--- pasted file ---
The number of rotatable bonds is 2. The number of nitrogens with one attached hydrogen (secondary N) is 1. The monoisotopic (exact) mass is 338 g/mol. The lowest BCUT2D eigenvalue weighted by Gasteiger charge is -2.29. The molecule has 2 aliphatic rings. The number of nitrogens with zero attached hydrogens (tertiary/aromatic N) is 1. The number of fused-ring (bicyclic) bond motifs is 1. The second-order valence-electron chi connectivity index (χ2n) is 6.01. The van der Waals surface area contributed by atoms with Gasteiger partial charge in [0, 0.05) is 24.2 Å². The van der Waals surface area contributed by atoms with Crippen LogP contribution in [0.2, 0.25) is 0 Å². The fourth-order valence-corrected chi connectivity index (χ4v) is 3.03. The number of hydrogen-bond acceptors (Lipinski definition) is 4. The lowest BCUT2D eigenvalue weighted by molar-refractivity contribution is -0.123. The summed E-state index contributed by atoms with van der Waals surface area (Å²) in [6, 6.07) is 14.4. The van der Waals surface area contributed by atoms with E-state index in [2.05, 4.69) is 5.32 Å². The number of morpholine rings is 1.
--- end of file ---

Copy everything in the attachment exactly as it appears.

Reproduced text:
The number of rotatable bonds is 2. The number of nitrogens with one attached hydrogen (secondary N) is 1. The monoisotopic (exact) mass is 338 g/mol. The lowest BCUT2D eigenvalue weighted by Gasteiger charge is -2.29. The molecule has 2 aliphatic rings. The number of nitrogens with zero attached hydrogens (tertiary/aromatic N) is 1. The number of fused-ring (bicyclic) bond motifs is 1. The second-order valence-electron chi connectivity index (χ2n) is 6.01. The van der Waals surface area contributed by atoms with Gasteiger partial charge in [0, 0.05) is 24.2 Å². The van der Waals surface area contributed by atoms with Crippen LogP contribution in [0.2, 0.25) is 0 Å². The fourth-order valence-corrected chi connectivity index (χ4v) is 3.03. The number of hydrogen-bond acceptors (Lipinski definition) is 4. The lowest BCUT2D eigenvalue weighted by molar-refractivity contribution is -0.123. The summed E-state index contributed by atoms with van der Waals surface area (Å²) in [6, 6.07) is 14.4. The van der Waals surface area contributed by atoms with E-state index in [2.05, 4.69) is 5.32 Å². The number of morpholine rings is 1.